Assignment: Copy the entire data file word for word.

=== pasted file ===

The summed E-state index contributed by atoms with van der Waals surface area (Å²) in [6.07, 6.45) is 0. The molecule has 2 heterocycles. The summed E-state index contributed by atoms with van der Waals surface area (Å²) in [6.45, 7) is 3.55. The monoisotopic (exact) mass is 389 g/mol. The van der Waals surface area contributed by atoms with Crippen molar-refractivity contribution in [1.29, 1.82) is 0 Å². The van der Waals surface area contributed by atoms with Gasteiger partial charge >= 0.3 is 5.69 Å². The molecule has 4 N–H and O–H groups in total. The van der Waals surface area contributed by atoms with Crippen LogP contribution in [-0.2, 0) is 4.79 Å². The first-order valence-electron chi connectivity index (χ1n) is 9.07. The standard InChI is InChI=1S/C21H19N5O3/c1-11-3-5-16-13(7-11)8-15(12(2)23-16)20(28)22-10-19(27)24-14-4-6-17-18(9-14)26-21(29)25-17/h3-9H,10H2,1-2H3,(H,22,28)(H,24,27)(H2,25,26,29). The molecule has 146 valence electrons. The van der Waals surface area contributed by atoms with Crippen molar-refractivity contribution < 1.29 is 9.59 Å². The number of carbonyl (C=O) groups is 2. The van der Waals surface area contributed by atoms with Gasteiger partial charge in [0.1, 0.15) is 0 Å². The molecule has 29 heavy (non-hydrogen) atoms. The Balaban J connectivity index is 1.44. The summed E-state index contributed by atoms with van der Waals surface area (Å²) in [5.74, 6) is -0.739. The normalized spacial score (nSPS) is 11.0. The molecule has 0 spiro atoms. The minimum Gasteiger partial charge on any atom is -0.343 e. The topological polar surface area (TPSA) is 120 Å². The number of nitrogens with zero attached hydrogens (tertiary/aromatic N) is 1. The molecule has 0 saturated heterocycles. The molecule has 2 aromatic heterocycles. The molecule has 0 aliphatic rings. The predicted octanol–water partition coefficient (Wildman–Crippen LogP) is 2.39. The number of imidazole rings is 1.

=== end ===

The summed E-state index contributed by atoms with van der Waals surface area (Å²) in [6.07, 6.45) is 0. The molecule has 2 heterocycles. The summed E-state index contributed by atoms with van der Waals surface area (Å²) in [6.45, 7) is 3.55. The monoisotopic (exact) mass is 389 g/mol. The van der Waals surface area contributed by atoms with Crippen molar-refractivity contribution in [1.29, 1.82) is 0 Å². The van der Waals surface area contributed by atoms with Gasteiger partial charge >= 0.3 is 5.69 Å². The molecule has 4 N–H and O–H groups in total. The van der Waals surface area contributed by atoms with Crippen LogP contribution in [-0.2, 0) is 4.79 Å². The first-order valence-electron chi connectivity index (χ1n) is 9.07. The standard InChI is InChI=1S/C21H19N5O3/c1-11-3-5-16-13(7-11)8-15(12(2)23-16)20(28)22-10-19(27)24-14-4-6-17-18(9-14)26-21(29)25-17/h3-9H,10H2,1-2H3,(H,22,28)(H,24,27)(H2,25,26,29). The molecule has 146 valence electrons. The van der Waals surface area contributed by atoms with Crippen molar-refractivity contribution < 1.29 is 9.59 Å². The number of carbonyl (C=O) groups is 2. The van der Waals surface area contributed by atoms with Gasteiger partial charge in [0.1, 0.15) is 0 Å². The molecule has 29 heavy (non-hydrogen) atoms. The Balaban J connectivity index is 1.44. The summed E-state index contributed by atoms with van der Waals surface area (Å²) in [5.74, 6) is -0.739. The normalized spacial score (nSPS) is 11.0. The molecule has 0 spiro atoms. The minimum Gasteiger partial charge on any atom is -0.343 e. The topological polar surface area (TPSA) is 120 Å². The number of nitrogens with zero attached hydrogens (tertiary/aromatic N) is 1. The molecule has 0 saturated heterocycles. The molecule has 2 aromatic heterocycles. The molecule has 0 aliphatic rings. The predicted octanol–water partition coefficient (Wildman–Crippen LogP) is 2.39. The number of imidazole rings is 1.